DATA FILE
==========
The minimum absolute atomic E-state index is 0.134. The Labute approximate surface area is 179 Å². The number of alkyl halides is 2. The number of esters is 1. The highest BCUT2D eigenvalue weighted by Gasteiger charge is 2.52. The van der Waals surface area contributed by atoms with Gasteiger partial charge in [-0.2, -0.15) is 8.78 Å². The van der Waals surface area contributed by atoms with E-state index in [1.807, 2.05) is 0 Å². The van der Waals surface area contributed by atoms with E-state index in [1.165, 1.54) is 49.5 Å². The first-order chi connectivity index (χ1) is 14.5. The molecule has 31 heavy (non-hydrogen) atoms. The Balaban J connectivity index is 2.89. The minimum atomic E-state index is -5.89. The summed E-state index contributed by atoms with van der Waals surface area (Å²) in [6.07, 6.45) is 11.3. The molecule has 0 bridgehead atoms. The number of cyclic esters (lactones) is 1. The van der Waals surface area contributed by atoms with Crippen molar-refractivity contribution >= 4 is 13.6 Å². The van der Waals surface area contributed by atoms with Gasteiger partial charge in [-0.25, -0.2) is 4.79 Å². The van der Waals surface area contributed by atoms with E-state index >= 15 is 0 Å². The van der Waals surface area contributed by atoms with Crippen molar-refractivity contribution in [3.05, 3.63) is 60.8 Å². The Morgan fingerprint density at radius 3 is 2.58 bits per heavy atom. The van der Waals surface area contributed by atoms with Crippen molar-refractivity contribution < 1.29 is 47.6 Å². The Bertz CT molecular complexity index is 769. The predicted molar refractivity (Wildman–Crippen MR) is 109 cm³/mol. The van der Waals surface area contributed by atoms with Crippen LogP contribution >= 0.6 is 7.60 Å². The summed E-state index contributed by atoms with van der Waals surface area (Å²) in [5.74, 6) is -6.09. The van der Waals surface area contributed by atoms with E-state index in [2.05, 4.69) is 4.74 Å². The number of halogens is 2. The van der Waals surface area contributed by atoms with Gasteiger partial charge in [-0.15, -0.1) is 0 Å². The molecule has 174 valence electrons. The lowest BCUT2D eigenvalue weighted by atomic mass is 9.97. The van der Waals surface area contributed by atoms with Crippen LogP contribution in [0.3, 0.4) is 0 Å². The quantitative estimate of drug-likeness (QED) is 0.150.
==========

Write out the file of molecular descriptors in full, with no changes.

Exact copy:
The minimum absolute atomic E-state index is 0.134. The Labute approximate surface area is 179 Å². The number of alkyl halides is 2. The number of esters is 1. The highest BCUT2D eigenvalue weighted by Gasteiger charge is 2.52. The van der Waals surface area contributed by atoms with Gasteiger partial charge in [-0.2, -0.15) is 8.78 Å². The van der Waals surface area contributed by atoms with E-state index in [1.807, 2.05) is 0 Å². The van der Waals surface area contributed by atoms with E-state index in [1.165, 1.54) is 49.5 Å². The first-order chi connectivity index (χ1) is 14.5. The molecule has 31 heavy (non-hydrogen) atoms. The Balaban J connectivity index is 2.89. The minimum atomic E-state index is -5.89. The summed E-state index contributed by atoms with van der Waals surface area (Å²) in [6.07, 6.45) is 11.3. The molecule has 0 bridgehead atoms. The number of cyclic esters (lactones) is 1. The van der Waals surface area contributed by atoms with Crippen molar-refractivity contribution >= 4 is 13.6 Å². The van der Waals surface area contributed by atoms with Gasteiger partial charge in [-0.25, -0.2) is 4.79 Å². The van der Waals surface area contributed by atoms with E-state index >= 15 is 0 Å². The van der Waals surface area contributed by atoms with Crippen molar-refractivity contribution in [3.05, 3.63) is 60.8 Å². The Morgan fingerprint density at radius 3 is 2.58 bits per heavy atom. The van der Waals surface area contributed by atoms with Crippen molar-refractivity contribution < 1.29 is 47.6 Å². The Bertz CT molecular complexity index is 769. The predicted molar refractivity (Wildman–Crippen MR) is 109 cm³/mol. The van der Waals surface area contributed by atoms with Crippen LogP contribution >= 0.6 is 7.60 Å². The summed E-state index contributed by atoms with van der Waals surface area (Å²) in [5.74, 6) is -6.09. The van der Waals surface area contributed by atoms with E-state index in [2.05, 4.69) is 4.74 Å². The number of halogens is 2. The van der Waals surface area contributed by atoms with Gasteiger partial charge in [-0.15, -0.1) is 0 Å². The molecule has 174 valence electrons. The lowest BCUT2D eigenvalue weighted by atomic mass is 9.97. The van der Waals surface area contributed by atoms with Crippen LogP contribution in [0.3, 0.4) is 0 Å². The quantitative estimate of drug-likeness (QED) is 0.150.